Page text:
One of the limitations of our study is that the sample was obtained from 1 care center in a tertiary institution, which may not represent the general population of pregnant mothers in Puerto Rico who are positive for ZIKV. Furthermore, only 40% of the patients who had been exposed to ZIKV had ophthalmologic evaluations available for review. Another limitation of our study is that our sample population included premature babies. No historical controls are available for this population at this time, which itself highlights the need for further research in this area. The main strength of our study is that we screened both normocephalic and microcephalic patients exposed to ZIKV in utero and obtained important results in terms of the normocephalic population that was studied. As previously emphasized by Ventura in June 2016, ocular findings might be underdiagnosed if microcephaly continues to be an inclusion criterion in the screening of this group of infants (6). She also pointed out findings in a case report of a patient without microcephaly but with a circular hypopigmented lesion superior to the optic nerve on the fundus of the left eye (12). As previously described, around 40% of our patients had ophthalmological findings. Of the patients without microcephaly, 31% had ocular findings, most commonly double-ring sign and macular stippling.

In conclusion, we report here the ophthalmologic findings of 95 infants with ZIKV intrauterine exposure, of which around 40% had abnormal ocular exams. The patients had normal anterior segment structures and important macular and optic nerve abnormalities. This data underlines the importance of ocular examinations for patients with suspected congenital Zika but without other findings. Because of the unknown sequelae of congenital Zika, it is of public health importance to designate funds for this evaluation and for the future follow-up of these patients.

References

(1.) Ventura CV, Maia M, Bravo-Filho V Gois AL, Belfort R Jr. Zika virus in Brazil and macular atrophy in a child with microcephaly. Lancet

2016;387:228.

(2.) Ventura CV, Maia M, Ventura BV, Linden VV, Araujo EB, Ramos RC, et al. Ophthalmological findings in infants with microcephaly and presumable intra-uterus Zika virus infection. Arq Bras Oftalmol 2016;79:1-3.

(3.) de Paula Freitas B, de Oliveira Dias JR, Prazeres J, Sacramento GA, Ko AI, Maia M, Belfort R Jr. Ocular Findings in Infants With Microcephaly Associated With Presumed Zika Virus Congenital Infection in Salvador, Brazil. JAMA Ophthalmol 2016;134:529-535.

(4.) Parke DW, Almeida DR, Albini TA, Ventura CV, Berrocal AM, Mittra RA. Serologically Confirmed Zika-Related Unilateral Acute Maculopathy in an Adult. Ophthalmology 2016;123:2432-2433.

(5.) Ventura CV, Maia M, Travassos SB, Martins TT, Patriota F, Nunes ME, et al. Risk Factors Associated With the Ophthalmoscopic Findings Identified in Infants With Presumed Zika Virus Congenital Infection. JAMA Ophthalmol 2016;134:912-918.

(6.) Ventura CV Maia M, Dias N, Ventura LO, Belfort R Jr. Zika: neurological and ocular findings in infant without microcephaly. Lancet 2016;387:2502.

(7.) Departamento de Salud de Puerto Rico. Informe Semanal de Enfermedades Arbovirales (ArboV) Departamento de Salud de Puerto Rico, Semana 27 (2 al 8 de julio de 2017). Available at: Url: http://www.salud. gov.pr/Estadisticas-Registros-y- Publicaciones/Informes%20Arbovirales/Reporte%20ArboV%20semana%2027-2017.pdf Accessed July 20, 2017.

(8.) Gilbert SF. Development of the Vertebrate Eye. In: Developmental Biology. 6th ed. Sunderland, MA: Sinauer Associates; 2000:359. Available at: Url: http://www.ncbi.nlm.nih.gov/books/NBK10024/. Accessed July 21,2017.

(9.) Spiess K, Gonzalez I. Accidental Finding of Retinal Pigment Epithelium Abnormality. Ophthalmol Retina 2017,*1:256.

(10.) Santos A, Traboulsi EI. Congenital Abnormalities of the Retinal Pigment Epithelium. In: Marmor MF, Wolfenberger TJ, eds. The Retinal Pigment Epithelium. New York, NY: Oxford University Press, 1998:307-318.

(11.) Ashina H, Li XQ Olsen EM, Skovgaard AM, Larsen M, Munch IC. Association of Maternal Smoking During Pregnancy and Birth Weight With Retinal Nerve Fiber Layer Thickness in Children Aged 11 or 12 Years: The Copenhagen Child Cohort 2000 Eye Study. JAMA Ophthalmol 2017;135:331-337.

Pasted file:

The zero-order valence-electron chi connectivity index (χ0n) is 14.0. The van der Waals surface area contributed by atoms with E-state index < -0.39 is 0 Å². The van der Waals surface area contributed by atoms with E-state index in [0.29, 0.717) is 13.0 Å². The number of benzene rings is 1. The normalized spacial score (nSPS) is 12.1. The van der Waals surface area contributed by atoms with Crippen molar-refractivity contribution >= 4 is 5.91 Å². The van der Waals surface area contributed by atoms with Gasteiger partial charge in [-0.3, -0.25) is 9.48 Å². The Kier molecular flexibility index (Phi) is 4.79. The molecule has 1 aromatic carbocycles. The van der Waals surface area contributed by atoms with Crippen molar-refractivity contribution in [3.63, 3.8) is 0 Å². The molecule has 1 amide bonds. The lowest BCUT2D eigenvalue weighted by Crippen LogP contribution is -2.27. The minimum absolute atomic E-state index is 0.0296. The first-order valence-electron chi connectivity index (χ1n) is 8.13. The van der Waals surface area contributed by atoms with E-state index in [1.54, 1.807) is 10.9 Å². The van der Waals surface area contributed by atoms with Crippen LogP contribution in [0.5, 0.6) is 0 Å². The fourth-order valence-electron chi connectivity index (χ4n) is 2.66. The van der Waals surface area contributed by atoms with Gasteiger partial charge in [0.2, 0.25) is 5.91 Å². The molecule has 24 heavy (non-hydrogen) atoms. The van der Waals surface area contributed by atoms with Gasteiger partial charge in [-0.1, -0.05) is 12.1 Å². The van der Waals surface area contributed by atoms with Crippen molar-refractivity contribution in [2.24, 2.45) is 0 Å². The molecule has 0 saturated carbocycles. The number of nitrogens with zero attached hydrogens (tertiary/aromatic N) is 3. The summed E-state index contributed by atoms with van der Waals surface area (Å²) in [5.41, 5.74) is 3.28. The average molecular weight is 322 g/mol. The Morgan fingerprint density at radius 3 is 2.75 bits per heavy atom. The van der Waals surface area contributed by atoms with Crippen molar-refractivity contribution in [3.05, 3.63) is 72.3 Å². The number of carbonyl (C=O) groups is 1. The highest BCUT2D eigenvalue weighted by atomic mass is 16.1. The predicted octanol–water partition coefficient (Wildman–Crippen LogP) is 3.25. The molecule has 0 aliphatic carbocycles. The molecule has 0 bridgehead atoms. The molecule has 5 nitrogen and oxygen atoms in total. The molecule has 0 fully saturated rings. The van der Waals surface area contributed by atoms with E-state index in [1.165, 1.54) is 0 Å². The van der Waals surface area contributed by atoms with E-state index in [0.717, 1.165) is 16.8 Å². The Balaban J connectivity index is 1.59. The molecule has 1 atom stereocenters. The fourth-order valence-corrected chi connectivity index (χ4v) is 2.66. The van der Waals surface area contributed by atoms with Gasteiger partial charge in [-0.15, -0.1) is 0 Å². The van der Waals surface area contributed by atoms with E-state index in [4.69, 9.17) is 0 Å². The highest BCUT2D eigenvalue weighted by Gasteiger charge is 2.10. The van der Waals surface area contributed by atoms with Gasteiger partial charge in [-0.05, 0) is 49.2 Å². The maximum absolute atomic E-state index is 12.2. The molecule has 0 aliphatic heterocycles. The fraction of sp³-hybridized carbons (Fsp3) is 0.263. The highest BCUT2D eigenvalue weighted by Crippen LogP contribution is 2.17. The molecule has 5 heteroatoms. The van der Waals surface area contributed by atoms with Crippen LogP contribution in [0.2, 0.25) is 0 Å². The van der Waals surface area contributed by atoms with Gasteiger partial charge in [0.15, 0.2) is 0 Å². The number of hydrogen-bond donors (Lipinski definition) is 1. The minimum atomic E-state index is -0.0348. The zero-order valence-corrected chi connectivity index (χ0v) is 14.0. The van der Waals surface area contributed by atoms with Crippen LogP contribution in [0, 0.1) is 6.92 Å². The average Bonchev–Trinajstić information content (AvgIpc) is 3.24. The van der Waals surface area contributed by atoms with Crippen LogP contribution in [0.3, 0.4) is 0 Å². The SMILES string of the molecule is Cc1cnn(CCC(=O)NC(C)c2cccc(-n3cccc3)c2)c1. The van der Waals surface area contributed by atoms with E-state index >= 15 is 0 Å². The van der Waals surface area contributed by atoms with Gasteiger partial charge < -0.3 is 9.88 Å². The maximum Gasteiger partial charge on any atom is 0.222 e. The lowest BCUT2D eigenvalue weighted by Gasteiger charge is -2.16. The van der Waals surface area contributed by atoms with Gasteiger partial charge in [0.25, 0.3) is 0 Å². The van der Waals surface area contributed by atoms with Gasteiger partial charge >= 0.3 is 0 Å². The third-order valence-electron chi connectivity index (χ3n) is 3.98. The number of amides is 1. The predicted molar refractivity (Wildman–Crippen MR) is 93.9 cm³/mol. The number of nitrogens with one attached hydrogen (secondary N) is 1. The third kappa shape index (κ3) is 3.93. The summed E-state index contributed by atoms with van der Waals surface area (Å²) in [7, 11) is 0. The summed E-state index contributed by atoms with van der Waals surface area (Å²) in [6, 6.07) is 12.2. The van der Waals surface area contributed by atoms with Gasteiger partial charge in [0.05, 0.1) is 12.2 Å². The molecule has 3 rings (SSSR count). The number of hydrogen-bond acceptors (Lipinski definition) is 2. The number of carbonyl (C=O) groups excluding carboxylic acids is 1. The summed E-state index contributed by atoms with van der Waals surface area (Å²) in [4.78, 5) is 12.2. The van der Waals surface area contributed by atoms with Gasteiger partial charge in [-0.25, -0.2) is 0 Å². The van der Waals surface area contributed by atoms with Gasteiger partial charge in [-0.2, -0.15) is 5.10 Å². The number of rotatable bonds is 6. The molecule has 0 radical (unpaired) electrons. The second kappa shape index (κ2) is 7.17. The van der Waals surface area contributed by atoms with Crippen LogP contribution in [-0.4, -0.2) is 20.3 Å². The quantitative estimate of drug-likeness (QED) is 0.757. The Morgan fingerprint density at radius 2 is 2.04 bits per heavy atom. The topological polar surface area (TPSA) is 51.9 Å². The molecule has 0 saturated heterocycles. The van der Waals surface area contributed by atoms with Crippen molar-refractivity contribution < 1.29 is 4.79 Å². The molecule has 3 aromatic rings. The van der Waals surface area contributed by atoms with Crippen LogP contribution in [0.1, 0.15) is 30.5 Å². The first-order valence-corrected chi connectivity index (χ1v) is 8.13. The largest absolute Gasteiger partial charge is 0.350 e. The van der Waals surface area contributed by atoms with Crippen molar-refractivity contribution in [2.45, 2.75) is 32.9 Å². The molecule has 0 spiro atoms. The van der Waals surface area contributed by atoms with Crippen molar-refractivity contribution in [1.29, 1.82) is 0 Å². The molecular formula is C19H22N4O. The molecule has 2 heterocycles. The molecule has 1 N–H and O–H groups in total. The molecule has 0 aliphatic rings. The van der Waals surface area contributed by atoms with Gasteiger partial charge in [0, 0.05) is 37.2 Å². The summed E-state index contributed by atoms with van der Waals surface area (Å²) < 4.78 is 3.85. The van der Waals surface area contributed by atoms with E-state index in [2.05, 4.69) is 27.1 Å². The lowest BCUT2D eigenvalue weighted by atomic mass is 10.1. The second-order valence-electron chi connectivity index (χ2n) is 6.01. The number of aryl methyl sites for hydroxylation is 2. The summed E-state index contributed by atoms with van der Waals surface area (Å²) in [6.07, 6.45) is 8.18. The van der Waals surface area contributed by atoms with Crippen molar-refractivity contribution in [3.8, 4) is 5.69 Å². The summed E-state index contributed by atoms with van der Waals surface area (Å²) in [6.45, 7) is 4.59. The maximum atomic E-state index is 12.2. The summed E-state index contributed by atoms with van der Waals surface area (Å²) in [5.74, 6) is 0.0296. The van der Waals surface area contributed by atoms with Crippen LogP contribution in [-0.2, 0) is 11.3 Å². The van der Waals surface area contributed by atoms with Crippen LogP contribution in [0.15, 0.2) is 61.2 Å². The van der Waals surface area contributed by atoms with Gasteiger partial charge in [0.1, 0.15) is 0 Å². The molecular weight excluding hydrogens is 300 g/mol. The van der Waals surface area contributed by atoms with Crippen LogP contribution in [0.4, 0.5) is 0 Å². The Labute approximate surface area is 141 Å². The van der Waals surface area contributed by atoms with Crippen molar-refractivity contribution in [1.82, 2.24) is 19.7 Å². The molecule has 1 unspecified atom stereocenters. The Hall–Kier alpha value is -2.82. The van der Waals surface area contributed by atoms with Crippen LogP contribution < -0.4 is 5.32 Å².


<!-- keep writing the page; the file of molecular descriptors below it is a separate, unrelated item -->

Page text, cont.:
(12.) Ventura CV, Fernandez MP, Gonzalez IA, Rivera-Hernandez DM, Lopez-Alberola R, Peinado M, et al. First travel-associated congenital Zika Syndrome in the US: Ocular and neurological findings in the absence of microcephaly. Ophthalmic Surg Lasers Imaging Retina 2016;47: 952-955.

Leticia Gely-Rojas MD *; Raul Perez MD ([dagger]); Lourdes Garcia-Fragoso MD ([double dagger]); Ines Garcia-Garcia, MD ([double dagger])

* Neonatal-Perinatal Medicine Resident, Neonatology Section, Department of Pediatrics, University of Puerto Rico Medical Sciences Campus, San Juan, PR; ([dagger]) Professor, Department of Ophthalmology, University of Puerto Rico Medical Sciences Campus, San Juan, PR; ([double dagger]) Professor, Neonatology Section, Department of Pediatrics, University of Puerto Rico Medical Sciences Campus, San Juan, PR

The author/s has/have no conflict/s of interest to disclose.

Address correspondence to: Ines Garcia-Garcia MD, UPR School of Medicine, Department of Pediatrics, Neonatology Section, PO Box 365067, San Juan, PR 00936-5067. Email: ines.garcia@upr.edu

Caption: Figure 1. Left eye. Arrow 1 is pointing at a small optic nerve head with a "double ring" sign. Arrow 2 is pointing at a washed out retinal area within the temporal arcades.

Caption: Figure 2. Right eye. Arrow 1. Irregular light washed out area (mottling) of the retina, lying within the macular area and the superior temporal, extending to where a fovea with foveal reflex is expected to develop.

Caption: Figure 3. Left eye. Wide-angle image: vertically oval cupped, optic nerve head with unusual vascular architecture (arrow 1). Perifoveal reflex seen (arrow 2).

Caption: Figure 4. Left eye. Magnified image: Arrow 1 is pointing at a vertically oval cupped optic nerve head with unusual vascular architecture and a pigmented double ring. Perifoveal reflex not seen.

Caption: Diagram 1.
Table 1.

Ocular finding                  Microcephalic    Normocephalic
                                (N = 12)         (N = 83)

Double Ring Sign                0% (0)           11% (9)
Small Optic Nerve               25% (3)          4% (3)
Macular Stippling               8% (1)           8% (7)
Mottling                        0% (0)           4% (3)
Retinopathy of Prematurity
Stage 1, Zone III               17% (2)          0% (0)
Oval Optic Nerve                0% (0)           2% (2)
Tilted Nerve                    0% (0)           1% (1)
Blunted Foveal Reflex           0% (0)           1% (1)
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Author:Gely-Rojas, Leticia; Perez, Raul; Garcia-Fragoso, Lourdes; Garcia-Garcia, Ines
Publication:Puerto Rico Health Sciences Journal
Date:Dec 15, 2018